New orders for key U.S.-made capital goods fell in March, weighed down by the biggest decline in demand for machinery in nearly two years; and a drop in shipments cemented expectations that business spending on equipment slowed in the first quarter.
But other data on Thursday showed that the economy remains on a strong footing. The number of Americans filing for unemployment benefits fell to the lowest level in more than 48 years last week.
“The U.S. economy is still moving higher,” said Chris Rupkey, chief economist at MUFG in New York. “The pullback in goods orders from companies is not a red flag for the economic outlook yet, even if the caution light should be left on.”
The Commerce Department said that orders for non-defense capital goods excluding aircraft, a closely watched proxy for business spending plans, slipped 0.1 percent last month. Data for February was revised to show these so-called core capital goods increasing 0.9 percent instead of the previously reported 1.4 percent jump.
Economists polled by Reuters had forecast core capital goods orders rising 0.5 percent last month. Core capital goods orders increased 6.5 percent on a year-on-year basis.
Last month, orders for machinery fell 1.7 percent, the biggest decline since April 2016, after a gain of 0.3 percent in February. There were, however, increases in orders of primary metals, computers and electronic products, fabricated metals and electrical equipment, appliances and components.
Overall orders for durable goods, items ranging from toasters to aircraft that are meant to last three years or more, increased 2.6 percent in March, as demand for transportation equipment rose 7.6 percent. That followed a 3.5 percent surge in durable goods orders in February.
Shipments of core capital goods declined 0.7 percent last month after a downwardly revised 1.0 percent increase in February. Core capital goods shipments are used to calculate equipment spending in the government’s gross domestic product measurement.
They were previously reported to have vaulted 1.4 percent in February. Business-spending on equipment likely cooled in the first quarter after double-digit growth in the second half of 2017. The moderation in equipment investment is expected to have combined with a sharp slowdown in consumer spending to restrain economic growth in the first quarter.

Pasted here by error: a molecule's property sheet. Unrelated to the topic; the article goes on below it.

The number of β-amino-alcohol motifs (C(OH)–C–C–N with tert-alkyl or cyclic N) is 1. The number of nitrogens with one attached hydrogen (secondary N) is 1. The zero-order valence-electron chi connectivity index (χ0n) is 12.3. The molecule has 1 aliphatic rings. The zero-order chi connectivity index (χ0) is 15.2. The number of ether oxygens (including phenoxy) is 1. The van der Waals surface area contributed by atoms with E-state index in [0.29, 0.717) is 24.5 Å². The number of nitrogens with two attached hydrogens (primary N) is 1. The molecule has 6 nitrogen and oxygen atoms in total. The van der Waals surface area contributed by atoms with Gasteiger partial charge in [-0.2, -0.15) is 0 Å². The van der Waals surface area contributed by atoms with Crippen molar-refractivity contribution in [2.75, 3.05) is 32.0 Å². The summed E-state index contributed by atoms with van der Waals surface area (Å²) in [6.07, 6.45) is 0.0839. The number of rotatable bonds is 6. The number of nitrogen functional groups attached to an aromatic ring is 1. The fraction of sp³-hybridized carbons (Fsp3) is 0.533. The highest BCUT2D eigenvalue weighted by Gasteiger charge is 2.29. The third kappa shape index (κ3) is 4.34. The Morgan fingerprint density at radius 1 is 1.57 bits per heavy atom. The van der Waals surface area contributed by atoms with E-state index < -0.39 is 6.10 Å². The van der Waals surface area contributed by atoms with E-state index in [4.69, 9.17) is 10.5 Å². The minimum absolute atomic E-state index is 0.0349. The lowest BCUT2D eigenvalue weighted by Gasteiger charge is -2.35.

U.S. Treasury yields held at lower levels after the data. The dollar rose against a basket of currencies. Stocks on Wall Street were trading higher, as strong earnings from Facebook and a handful of chipmakers powered technology shares.
According to a Reuters survey of economists, GDP growth likely slowed to a 2.0 percent annualized rate in the first three months of the year. The economy grew at a 2.9 percent pace in the fourth quarter. The government will publish its advance estimate of first-quarter GDP on Friday.
The anticipated slowdown in economic growth is likely to be temporary against the backdrop of a robust labor market that is expected to underpin consumer spending. The economy is also expected to get a boost from the Trump administration’s $1.5 trillion income tax cut package, as well as increased government spending, which should also support business investment.
“We still expect investment growth to pick up over the rest of the year, as tax cuts boost domestic demand and capacity constrains bite,” said Michael Pearce, a senior U.S. economist at Capital Economics in New York.
In a separate report on Thursday, the Labor Department said initial claims for state unemployment benefits dropped 24,000 to a seasonally adjusted 209,000 for the week ended April 21, the lowest level since December 1969. Economists polled by Reuters had forecast claims falling to 230,000 in the latest week.
The labor market is considered to be near or at full employment. The unemployment rate is at a 17-year low of 4.1 percent, not far from the Federal Reserve’s forecast of 3.8 percent by the end of this year.
“The tight labor market keeps getting tighter,” said John Ryding, chief economist at RDQ Economics in New York. “Companies are extremely reluctant to release labor, presumably because of the difficulty in replacing workers.”
A third report from the Commerce Department showed the goods-trade deficit fell 10.3 percent to $68.0 billion in March. Exports rose $3.4 billion to $140.1 billion last month, reflecting a strengthening global economy and weak U.S. dollar. Imports fell $4.4 billion to $208.1 billion in March.
The department also reported that wholesale inventories rose 0.5 percent last month. Retail inventories, however, fell 0.4 percent. The goods-trade deficit and inventory data had a marginal impact on first-quarter GDP estimates.